Key Message Update

Most markets are well-supplied, though some locations have below-normal supply

February 2018

January 2018

February - May 2018

IPC 2.0 Acute Food Insecurity Phase

Presence countries:
1: Minimal
2: Stressed
3: Crisis
4: Emergency
5: Famine
Remote monitoring
countries:
1: Minimal
2: Stressed
3+: Crisis or higher
Would likely be at least one phase worse without
current or programmed humanitarian assistance
Concentration of displaced people – hover over maps to view food security phase classifications for camps in Nigeria.
FEWS NET classification is IPC-compatible. IPC-compatible analysis follows key IPC protocols but does not necessarily reflect the consensus of national food security partners.
FEWS NET Remote Monitoring countries use a colored outline to represent the highest IPC classification in areas of concern.

IPC 2.0 Acute Food Insecurity Phase

1: Minimal
2: Stressed
3: Crisis
4: Emergency
5: Famine
Would likely be at least one phase worse without current or programmed humanitarian assistance
FEWS NET classification is IPC-compatible. IPC-compatible analysis follows key IPC protocols but does not necessarily reflect the consensus of national food security partners.

IPC 2.0 Acute Food Insecurity Phase

1: Minimal
2: Stressed
3+: Crisis or higher
Would likely be at least one phase worse without
current or programmed humanitarian assistance
FEWS NET classification is IPC-compatible. IPC-compatible analysis follows key IPC protocols but does not necessarily reflect the consensus of national food security partners.
FEWS NET Remote Monitoring countries use a colored outline to represent the highest IPC classification in areas of concern.

IPC 2.0 Acute Food Insecurity Phase

Presence countries:
1: Minimal
2: Stressed
3: Crisis
4: Emergency
5: Famine
Remote monitoring
countries:
1: Minimal
2: Stressed
3+: Crisis or higher
Would likely be at least one phase worse without
current or programmed humanitarian assistance
Concentration of displaced people – hover over maps to view food security phase classifications for camps in Nigeria.
FEWS NET classification is IPC-compatible. IPC-compatible analysis follows key IPC protocols but does not necessarily reflect the consensus of national food security partners.
FEWS NET Remote Monitoring countries use a colored outline to represent the highest IPC classification in areas of concern.

Key Messages

  • The above-average 2017/18 production forecasts and the current harvests of market garden products allow sufficient supply of markets and the rebuilding of household stocks. With the implementation of usual livelihood strategies, most households in the region are experiencing Minimal (IPC Phase 1) food insecurity. However, poor pastures and water points in western Mauritania, northern Senegal, northeastern Chad and in parts of pastoral areas in Mali and Niger remain a concern for livestock.

  • Persistent insecurity in the Lake Chad Basin and northern Mali continues to disrupt food flows in these and adjacent areas. In many countries, local grain supplies are below average due to retention in production basins. In general, cereal prices are above average; They are higher in Nigeria, due to the depreciation of the Naira and high transport costs, and in Mauritania due to production deficits and government measures.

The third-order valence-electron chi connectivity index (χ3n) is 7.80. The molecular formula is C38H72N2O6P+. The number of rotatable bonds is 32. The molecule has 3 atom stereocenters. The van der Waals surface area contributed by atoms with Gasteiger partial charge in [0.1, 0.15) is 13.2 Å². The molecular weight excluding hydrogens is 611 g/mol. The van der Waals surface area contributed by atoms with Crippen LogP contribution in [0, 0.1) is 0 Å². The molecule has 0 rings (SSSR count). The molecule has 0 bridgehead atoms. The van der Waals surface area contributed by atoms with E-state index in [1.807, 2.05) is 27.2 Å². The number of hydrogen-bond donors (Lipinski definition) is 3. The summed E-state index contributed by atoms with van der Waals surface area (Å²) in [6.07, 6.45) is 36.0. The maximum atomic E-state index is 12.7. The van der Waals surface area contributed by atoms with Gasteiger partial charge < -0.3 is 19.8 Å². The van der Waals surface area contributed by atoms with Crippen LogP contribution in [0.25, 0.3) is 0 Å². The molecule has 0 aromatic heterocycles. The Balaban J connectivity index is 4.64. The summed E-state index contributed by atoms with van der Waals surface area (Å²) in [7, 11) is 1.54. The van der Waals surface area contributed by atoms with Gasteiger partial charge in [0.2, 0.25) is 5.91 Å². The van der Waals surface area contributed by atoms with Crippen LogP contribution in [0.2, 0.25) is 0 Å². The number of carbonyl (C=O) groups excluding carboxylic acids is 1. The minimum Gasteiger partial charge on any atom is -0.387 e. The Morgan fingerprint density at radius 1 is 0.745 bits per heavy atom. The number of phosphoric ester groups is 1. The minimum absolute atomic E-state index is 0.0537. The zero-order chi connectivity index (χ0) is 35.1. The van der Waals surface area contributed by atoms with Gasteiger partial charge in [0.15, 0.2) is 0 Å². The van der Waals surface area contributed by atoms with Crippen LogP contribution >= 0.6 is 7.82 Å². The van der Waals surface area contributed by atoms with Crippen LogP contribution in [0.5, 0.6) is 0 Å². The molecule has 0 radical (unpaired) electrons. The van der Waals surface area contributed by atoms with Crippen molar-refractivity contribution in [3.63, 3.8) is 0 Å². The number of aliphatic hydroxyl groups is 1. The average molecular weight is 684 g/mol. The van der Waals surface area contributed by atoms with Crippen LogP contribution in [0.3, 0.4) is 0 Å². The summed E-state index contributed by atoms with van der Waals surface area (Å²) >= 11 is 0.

• Stressed (IPC Phase 2) levels of food insecurity are already affecting poor households in the regions of Wadi Fira, Kanem, Barh El Gazel, Batha and Moyen Chari in Chad and those in the center of the rainfed zone in Mauritania due to bad harvests. Beginning in March, these levels of food insecurity will affect the Goundam Lakes, the Niger Delta, parts of the Western Sahel, Gourma de Gao, and Timbuktu in Mali, and poor households in the pastoral areas of Tahoua, Agadez, Zinder and Maradi in Niger.

  • Crisis (IPC Phase 3) food insecurity affects many households in the Diffa area, the western agropastoral zone and the Lake Chad region because of the ongoing Boko Haram conflict that continues to disrupt livelihoods; in CAR because of the armed conflict; and the western part of the agropastoral zone in Mauritania due to the failure of crops and pastures, and could affect poor households in the rainfed farming area beginning in April.

  • In Nigeria, despite the general improvement in security conditions and better access for humanitarian workers to conflict-affected populations, the latter are experiencing acute food insecurity at the Crisis (IPC Phase 3!) level in northern Yobe and in much of Borno States, and Emergency (IPC Phase 4) in the outlying areas of Sambisa Forest (South Borno and Yobe States) and in the far north of Adamawa State. Food security conditions could be worse in areas that are still inaccessible.

About FEWS NET

The Famine Early Warning Systems Network is a leading provider of early warning and analysis on food insecurity. Created by USAID in 1985 to help decision-makers plan for humanitarian crises, FEWS NET provides evidence-based analysis on some 34 countries. Implementing team members include NASA, NOAA, USDA, and USGS, along with Chemonics International Inc. and Kimetrica. Read more about our work.

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